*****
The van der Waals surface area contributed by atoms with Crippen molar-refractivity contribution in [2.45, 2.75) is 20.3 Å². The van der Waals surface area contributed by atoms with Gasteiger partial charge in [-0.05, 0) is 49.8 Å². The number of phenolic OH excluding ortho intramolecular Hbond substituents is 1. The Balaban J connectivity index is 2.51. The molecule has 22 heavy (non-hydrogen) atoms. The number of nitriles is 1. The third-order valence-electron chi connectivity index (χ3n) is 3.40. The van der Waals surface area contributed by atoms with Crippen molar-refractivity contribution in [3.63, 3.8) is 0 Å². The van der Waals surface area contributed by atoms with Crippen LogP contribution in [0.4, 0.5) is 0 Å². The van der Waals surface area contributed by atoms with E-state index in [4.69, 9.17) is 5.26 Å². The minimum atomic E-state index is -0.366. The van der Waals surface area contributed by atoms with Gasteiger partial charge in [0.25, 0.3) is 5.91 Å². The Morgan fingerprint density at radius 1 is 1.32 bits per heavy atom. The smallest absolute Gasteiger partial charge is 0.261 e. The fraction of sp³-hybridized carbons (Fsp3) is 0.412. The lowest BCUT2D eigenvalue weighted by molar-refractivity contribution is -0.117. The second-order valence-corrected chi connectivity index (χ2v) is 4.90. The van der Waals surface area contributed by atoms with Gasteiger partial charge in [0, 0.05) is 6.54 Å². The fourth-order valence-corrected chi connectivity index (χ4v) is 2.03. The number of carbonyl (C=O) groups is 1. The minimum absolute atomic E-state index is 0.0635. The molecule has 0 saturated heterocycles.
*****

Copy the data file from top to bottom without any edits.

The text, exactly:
The van der Waals surface area contributed by atoms with Crippen molar-refractivity contribution in [2.45, 2.75) is 20.3 Å². The van der Waals surface area contributed by atoms with Gasteiger partial charge in [-0.05, 0) is 49.8 Å². The number of phenolic OH excluding ortho intramolecular Hbond substituents is 1. The Balaban J connectivity index is 2.51. The molecule has 22 heavy (non-hydrogen) atoms. The number of nitriles is 1. The third-order valence-electron chi connectivity index (χ3n) is 3.40. The van der Waals surface area contributed by atoms with Crippen molar-refractivity contribution in [3.63, 3.8) is 0 Å². The van der Waals surface area contributed by atoms with Crippen LogP contribution in [0.4, 0.5) is 0 Å². The van der Waals surface area contributed by atoms with E-state index in [4.69, 9.17) is 5.26 Å². The minimum atomic E-state index is -0.366. The van der Waals surface area contributed by atoms with Gasteiger partial charge in [0.25, 0.3) is 5.91 Å². The Morgan fingerprint density at radius 1 is 1.32 bits per heavy atom. The smallest absolute Gasteiger partial charge is 0.261 e. The fraction of sp³-hybridized carbons (Fsp3) is 0.412. The lowest BCUT2D eigenvalue weighted by molar-refractivity contribution is -0.117. The second-order valence-corrected chi connectivity index (χ2v) is 4.90. The van der Waals surface area contributed by atoms with Gasteiger partial charge in [0, 0.05) is 6.54 Å². The fourth-order valence-corrected chi connectivity index (χ4v) is 2.03. The number of carbonyl (C=O) groups is 1. The minimum absolute atomic E-state index is 0.0635. The molecule has 0 saturated heterocycles.